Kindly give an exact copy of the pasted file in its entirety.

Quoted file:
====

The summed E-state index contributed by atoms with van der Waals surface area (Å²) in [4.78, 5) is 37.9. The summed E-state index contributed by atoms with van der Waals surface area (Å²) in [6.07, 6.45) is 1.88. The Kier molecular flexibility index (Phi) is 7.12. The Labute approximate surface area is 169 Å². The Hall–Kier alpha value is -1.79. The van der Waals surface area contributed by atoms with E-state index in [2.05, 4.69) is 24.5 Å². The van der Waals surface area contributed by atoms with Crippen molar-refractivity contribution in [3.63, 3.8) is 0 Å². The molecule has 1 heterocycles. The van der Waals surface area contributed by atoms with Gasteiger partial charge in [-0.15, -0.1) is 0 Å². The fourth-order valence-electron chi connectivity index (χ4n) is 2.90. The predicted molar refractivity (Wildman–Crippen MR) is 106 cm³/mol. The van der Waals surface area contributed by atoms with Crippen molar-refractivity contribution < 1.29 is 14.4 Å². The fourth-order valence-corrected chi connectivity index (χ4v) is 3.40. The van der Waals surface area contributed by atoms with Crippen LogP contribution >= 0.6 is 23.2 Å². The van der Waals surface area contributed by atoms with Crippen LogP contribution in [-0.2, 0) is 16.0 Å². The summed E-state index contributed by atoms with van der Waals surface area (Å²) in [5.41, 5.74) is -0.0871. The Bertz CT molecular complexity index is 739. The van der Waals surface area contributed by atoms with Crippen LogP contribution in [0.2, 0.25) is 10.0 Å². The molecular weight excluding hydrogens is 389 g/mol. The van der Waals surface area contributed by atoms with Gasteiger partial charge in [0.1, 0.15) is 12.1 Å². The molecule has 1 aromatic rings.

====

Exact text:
The summed E-state index contributed by atoms with van der Waals surface area (Å²) in [4.78, 5) is 37.9. The summed E-state index contributed by atoms with van der Waals surface area (Å²) in [6.07, 6.45) is 1.88. The Kier molecular flexibility index (Phi) is 7.12. The Labute approximate surface area is 169 Å². The Hall–Kier alpha value is -1.79. The van der Waals surface area contributed by atoms with E-state index in [2.05, 4.69) is 24.5 Å². The van der Waals surface area contributed by atoms with Crippen molar-refractivity contribution in [3.63, 3.8) is 0 Å². The molecule has 1 heterocycles. The van der Waals surface area contributed by atoms with Gasteiger partial charge in [-0.15, -0.1) is 0 Å². The fourth-order valence-electron chi connectivity index (χ4n) is 2.90. The predicted molar refractivity (Wildman–Crippen MR) is 106 cm³/mol. The van der Waals surface area contributed by atoms with Crippen molar-refractivity contribution < 1.29 is 14.4 Å². The fourth-order valence-corrected chi connectivity index (χ4v) is 3.40. The van der Waals surface area contributed by atoms with Crippen LogP contribution >= 0.6 is 23.2 Å². The van der Waals surface area contributed by atoms with Crippen LogP contribution in [-0.2, 0) is 16.0 Å². The summed E-state index contributed by atoms with van der Waals surface area (Å²) in [5.41, 5.74) is -0.0871. The Bertz CT molecular complexity index is 739. The van der Waals surface area contributed by atoms with Crippen LogP contribution in [0.2, 0.25) is 10.0 Å². The molecular weight excluding hydrogens is 389 g/mol. The van der Waals surface area contributed by atoms with Gasteiger partial charge in [0.1, 0.15) is 12.1 Å². The molecule has 1 aromatic rings.